Men are being targeted by fake crypto apps in a scam that could steal big bucks

Men are being targeted by fake crypto apps in a scam that could steal big bucks

You might be surprised to learn that ‘Pig Butcher’ takes place in the App Store and Google Play Store, but no animals are harmed. According to BleepingComputer, “pig slaughter” is a scam that involves bogus websites, malicious advertisements, and more. By slipping through the App Store and Play Store defenses, users have a false sense of security when installing these apps only to get bitten in the ass. Cybersecurity firm Sophos has concluded that these attacks are designed to trick male Facebook or Tinder users into installing fake apps. using fake female profiles with images stolen from other social media sites. These images depict a rich lifestyle with photos of exotic locations, five-star restaurants and high-end retail stores. Fake apps promote fake investment scams.

The scam usually follows a particular script

The scam usually follows a particular script. The “woman” the target is messaging says she has an “uncle” in the investment industry and urges the target to install a particular cryptocurrency app on the App Store or Google Play Store that will enable to the target of trading cryptocurrencies. After guiding the future victim through the process of installing the “fake” app, the “woman” also helps the victim make a deposit using the legitimate Binance cryptocurrency app and helps the mark to transfer the sum towards the false application.

MBM_Bitscan App on App Store

Sophos says the malicious apps used on the App Store are called “Ace Pro” and “MBM_BitScan” and “BitScan” on the Google Play Store. The apps allow the victim to withdraw small amounts from their account initially to gain the target’s trust, but lock the account to prevent larger amounts from being withdrawn.

To get through App Store defenses. the bad actors involved in the scam submit an application signed with a valid certificate issued by Apple. It is a necessity for any app that appears on the iOS app storefront. Until the app gets Apple’s approval, it acts as normal. once the approval is received, the domain name is changed and the application connects to a malicious server.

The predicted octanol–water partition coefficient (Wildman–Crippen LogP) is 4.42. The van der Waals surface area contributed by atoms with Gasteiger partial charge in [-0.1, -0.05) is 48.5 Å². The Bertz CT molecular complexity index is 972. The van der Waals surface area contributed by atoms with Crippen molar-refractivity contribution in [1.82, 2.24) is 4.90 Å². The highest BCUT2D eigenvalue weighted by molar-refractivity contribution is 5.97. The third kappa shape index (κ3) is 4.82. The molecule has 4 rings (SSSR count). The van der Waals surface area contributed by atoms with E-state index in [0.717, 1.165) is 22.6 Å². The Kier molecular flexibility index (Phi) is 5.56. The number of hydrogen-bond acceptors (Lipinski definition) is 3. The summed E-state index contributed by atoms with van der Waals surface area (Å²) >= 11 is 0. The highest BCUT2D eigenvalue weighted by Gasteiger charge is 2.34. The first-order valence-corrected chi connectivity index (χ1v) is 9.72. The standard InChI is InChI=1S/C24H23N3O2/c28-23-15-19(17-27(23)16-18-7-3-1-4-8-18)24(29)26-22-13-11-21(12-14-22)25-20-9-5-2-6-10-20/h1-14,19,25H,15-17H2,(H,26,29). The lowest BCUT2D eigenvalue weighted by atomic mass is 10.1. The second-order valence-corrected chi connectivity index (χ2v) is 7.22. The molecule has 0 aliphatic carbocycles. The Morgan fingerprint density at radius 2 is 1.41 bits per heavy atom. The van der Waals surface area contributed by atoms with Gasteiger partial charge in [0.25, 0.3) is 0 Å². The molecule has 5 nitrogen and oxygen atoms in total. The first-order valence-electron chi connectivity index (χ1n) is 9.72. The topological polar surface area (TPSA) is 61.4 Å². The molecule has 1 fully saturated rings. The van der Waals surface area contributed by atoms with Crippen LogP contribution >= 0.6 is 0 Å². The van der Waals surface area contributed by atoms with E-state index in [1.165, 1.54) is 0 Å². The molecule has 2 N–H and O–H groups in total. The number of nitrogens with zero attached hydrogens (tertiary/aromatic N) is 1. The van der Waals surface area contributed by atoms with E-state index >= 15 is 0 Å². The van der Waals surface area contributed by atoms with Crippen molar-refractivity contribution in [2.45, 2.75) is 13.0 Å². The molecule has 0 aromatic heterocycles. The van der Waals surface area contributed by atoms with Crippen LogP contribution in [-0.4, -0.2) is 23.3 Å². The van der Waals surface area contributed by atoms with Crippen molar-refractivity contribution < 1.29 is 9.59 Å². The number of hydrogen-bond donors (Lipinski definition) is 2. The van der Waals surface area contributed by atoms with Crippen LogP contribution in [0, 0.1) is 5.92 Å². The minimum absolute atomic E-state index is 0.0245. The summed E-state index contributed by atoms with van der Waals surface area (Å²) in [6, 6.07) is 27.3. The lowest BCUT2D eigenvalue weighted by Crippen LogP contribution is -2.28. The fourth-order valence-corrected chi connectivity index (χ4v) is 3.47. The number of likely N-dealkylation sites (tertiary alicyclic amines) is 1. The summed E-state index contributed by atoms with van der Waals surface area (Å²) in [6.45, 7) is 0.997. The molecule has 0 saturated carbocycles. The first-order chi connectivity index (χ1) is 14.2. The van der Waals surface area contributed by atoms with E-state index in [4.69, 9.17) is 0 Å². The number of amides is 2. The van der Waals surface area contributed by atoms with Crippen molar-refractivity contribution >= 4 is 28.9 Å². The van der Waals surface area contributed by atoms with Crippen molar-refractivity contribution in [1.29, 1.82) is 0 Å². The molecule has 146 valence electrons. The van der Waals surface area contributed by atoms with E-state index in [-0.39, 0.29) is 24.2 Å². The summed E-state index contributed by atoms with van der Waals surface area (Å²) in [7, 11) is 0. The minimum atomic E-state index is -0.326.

How does this scam work

Although different vendor names appear for the iOS and Android versions of the fake apps, they connect to the same command and control server (which sends instructions to the malware-controlled systems), from a domain that seems imitate a legit Japanese cryptocurrency exchange called bitFlyer. .

Use common sense and you should be able to avoid getting scammed

Now you see who the “pig” is getting slaughtered. The “pig” is the victim who is drawn into the scam by long conversations. By allowing a small part of the initial repository to be accessible to the target, the latter trusts the whole process and has adhered to the schema. While we hate to continually hit you over the head with this, you should check the comment section of any apps you’re considering installing on your devices from developers you’ve never heard of. If you see any red flags, don’t install the app and run away…quickly.

Also, if you are on Facebook or Tinder and are approached by a wealthy woman who is looking to get you to invest in cryptocurrency, do not engage in conversation with that “woman”. And even if your hormones kick in and you can’t help it, what the hell do you do to invest your hard-earned cash without doing some research first? And cryptocurrency is no stranger to the seedy and fraudulent world of investment scams.

And because only a few victims become addicted (this is a high-yield scam that depends on a low percentage of success to make the attackers lots of money), there aren’t too many complaints about the apps. Still, if you use your common sense and think with your brain instead of some other part of the male anatomy, you should be able to avoid getting ripped off.

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